New Research Faculty Hires

Chun-Wei (David) Chen, Ph.D.
Chun-Wei (David) Chen, Ph.D., has joined City of Hope as an assistant professor within the Department of Systems Biology. Dr. Chen obtained his undergraduate and graduate degrees from the National Taiwan University, and a Ph.D. from the University of Rochester Medical Center in New York. He received his postdoctoral training at Children’s Hospital Boston/Harvard Medical School, mentored by Dr. Scott Armstrong. Prior to joining City of Hope, Dr. Chen served as a Senior Research Scientist at Memorial Sloan-Kettering Cancer Center and Instructor at Dana-Farber Cancer Institute/Harvard Medical School. He has been granted a Translational Research Training in Hematology (TRTH) Award, jointly presented by the European Hematology Association (EHA) and the American Society of  Hematology (ASH). He also received a Pathway to Independence Award (aka “K99/R00”) from the National Heart, Lung and Blood Institute, a division of the National Institutes of Health.
 
Chen’s research has focused on epigenetic mechanisms for therapeutic resistance in cancers and therapeutic target discovery using high-throughput genetic screens.
 
Epigenetic dysregulation plays an important role in cancer initiation, progression, and therapeutic responses. Dr. Chen’s research goal is to provide novel and more effective cancer therapies by understanding how epigenetic regulators control oncogene expression under normal and malignant conditions. His recent study based on a genome-wide functional genetic screen identified epigenetic circuitries that drive the mixed lineage leukemias and led the current research towards combinational epigenetic therapies in multiple types of hematopoietic malignancies.
                                                                                                                                           
Dr. Chen and his laboratory will focus on dissecting the epigenetic mechanisms underlying the therapeutic resistance in cancers. He is skilled in high-throughput CRISPR (clustered regularly interspaced short palindromic repeats) genetic screens for de novo therapeutic target discovery. He also utilizes next-generation sequencing (NGS) for epigenomic and transcriptomic analyses. In addition, Dr. Chen’s laboratory is involved in cutting-edge technology development, including precision epigenome editing and transcriptional regulations.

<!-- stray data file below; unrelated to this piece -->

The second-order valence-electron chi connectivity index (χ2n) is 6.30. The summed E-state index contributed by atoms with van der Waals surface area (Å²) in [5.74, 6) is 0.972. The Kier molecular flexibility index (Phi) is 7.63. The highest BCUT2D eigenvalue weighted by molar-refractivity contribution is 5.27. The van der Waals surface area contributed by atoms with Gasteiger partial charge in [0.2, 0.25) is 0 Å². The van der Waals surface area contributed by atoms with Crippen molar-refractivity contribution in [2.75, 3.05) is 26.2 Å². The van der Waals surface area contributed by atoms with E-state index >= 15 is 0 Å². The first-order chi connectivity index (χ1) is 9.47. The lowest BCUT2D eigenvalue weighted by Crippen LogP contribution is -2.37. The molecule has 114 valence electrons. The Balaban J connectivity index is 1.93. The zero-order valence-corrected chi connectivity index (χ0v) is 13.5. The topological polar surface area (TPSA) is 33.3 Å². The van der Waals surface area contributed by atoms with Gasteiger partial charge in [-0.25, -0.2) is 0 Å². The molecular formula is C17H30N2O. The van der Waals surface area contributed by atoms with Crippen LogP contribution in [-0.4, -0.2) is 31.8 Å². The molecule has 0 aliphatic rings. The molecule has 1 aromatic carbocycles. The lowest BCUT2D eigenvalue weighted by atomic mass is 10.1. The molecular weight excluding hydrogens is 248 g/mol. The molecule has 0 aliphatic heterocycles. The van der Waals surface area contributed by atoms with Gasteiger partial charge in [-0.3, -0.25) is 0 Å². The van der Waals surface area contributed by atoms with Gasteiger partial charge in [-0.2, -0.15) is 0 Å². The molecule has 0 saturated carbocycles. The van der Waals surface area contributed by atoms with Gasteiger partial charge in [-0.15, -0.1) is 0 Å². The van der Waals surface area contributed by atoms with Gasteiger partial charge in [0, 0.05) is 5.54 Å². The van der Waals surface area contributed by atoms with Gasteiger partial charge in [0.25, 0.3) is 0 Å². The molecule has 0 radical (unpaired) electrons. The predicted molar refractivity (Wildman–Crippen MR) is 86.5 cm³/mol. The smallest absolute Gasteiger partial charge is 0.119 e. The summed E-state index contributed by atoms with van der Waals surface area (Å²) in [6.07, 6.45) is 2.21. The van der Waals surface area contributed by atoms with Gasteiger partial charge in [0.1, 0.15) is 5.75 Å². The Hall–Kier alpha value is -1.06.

Jianjun Chen, Ph.D. 
Jianjun Chen, Ph.D. is a Professor and Vice Chair of the Department of Systems Biology and a Scholar of the Leukemia and Lymphoma Society. He is also a permanent member of the Developmental Therapeutics (DT) Study Section for the National Cancer Institute (NCI). Supported by four NCI R01 grants, Dr. Chen’s research program is mainly focused on integrated analyses of non-coding RNAs regarding both genetic and epigenetic changes in the development of leukemia and lymphoma. Most recently, his group discovered the role of the fat mass- and obesity-associated protein (FTO) as N6-methyladenosine RNA demethylase and as a driver of leukemogenesis.
 
William Dale, M.D., Ph.D.
William Dale, M.D., Ph.D., is a clinical professor in the department of supportive care medicine.
 
Dr. Dale completed his medical and graduate school training at the University of Chicago and did his residency in internal medicine and fellowship training in geriatrics at the University of Pittsburgh. He is a board-certified geriatrician and palliative medicine physician with a doctorate in health policy.
 
Dr. Dale has devoted his career to the care of older adults with cancer.  In 2006, he established the Specialized Oncology Care & Research in the Elderly (SOCARE) Clinic at the University of Chicago, which offers interdisciplinary, individualized, and integrated treatment to optimize quality of life for older cancer patients.
 
He has over 100 publications on medical decision making, behavioral economics, quality of life, and frailty evaluation in older adults, primarily those with cancer. He has been funded by the National Institute on Aging (NIA), National Cancer Institute (NCI), American Cancer Society, the John A. Hartford Foundation and the Foundation of Informed Medical Decision Making, among others. He is a co-investigator for the National Social Life, Health, and Aging Project (NSHAP), a national survey and biomeasure collection on the health, well-being, and social life of over 3,000 older adults.
 
Sangeeta Dhawan, Ph.D.
Sangeeta Dhawan, Ph.D., is an assistant professor in the Department of Translational Research and Cellular Therapeutics Research. She obtained her Ph.D. in Molecular and Developmental Biology from the Indian Institute of Science, Bangalore, India. She did her postdoctoral training at Harvard Medical School and UCLA. Her training at UCLA was focused on understanding the mechanisms of beta cell mass regulation. Her lab research focuses on the cellular signals and epigenetic pathways that regulate beta cell identity, function, regeneration and survival. 
 
She became a researcher to understand and explore the mechanisms that govern cellular function. Fundamental questions on cell growth and differentiation have always fascinated her. Her training as a developmental biologist equipped her to understand complex mechanisms that regulate beta-cell function and mass as an independent scientist. She developed an interest in diabetes research, as it allowed her to extend the process of discovery in basic science towards translational purposes. She chose City of Hope because of the collaborative spirit of doing science here, and to work with the leaders in the field of diabetes and epigenetics research. 
 
Mingye Feng, Ph.D.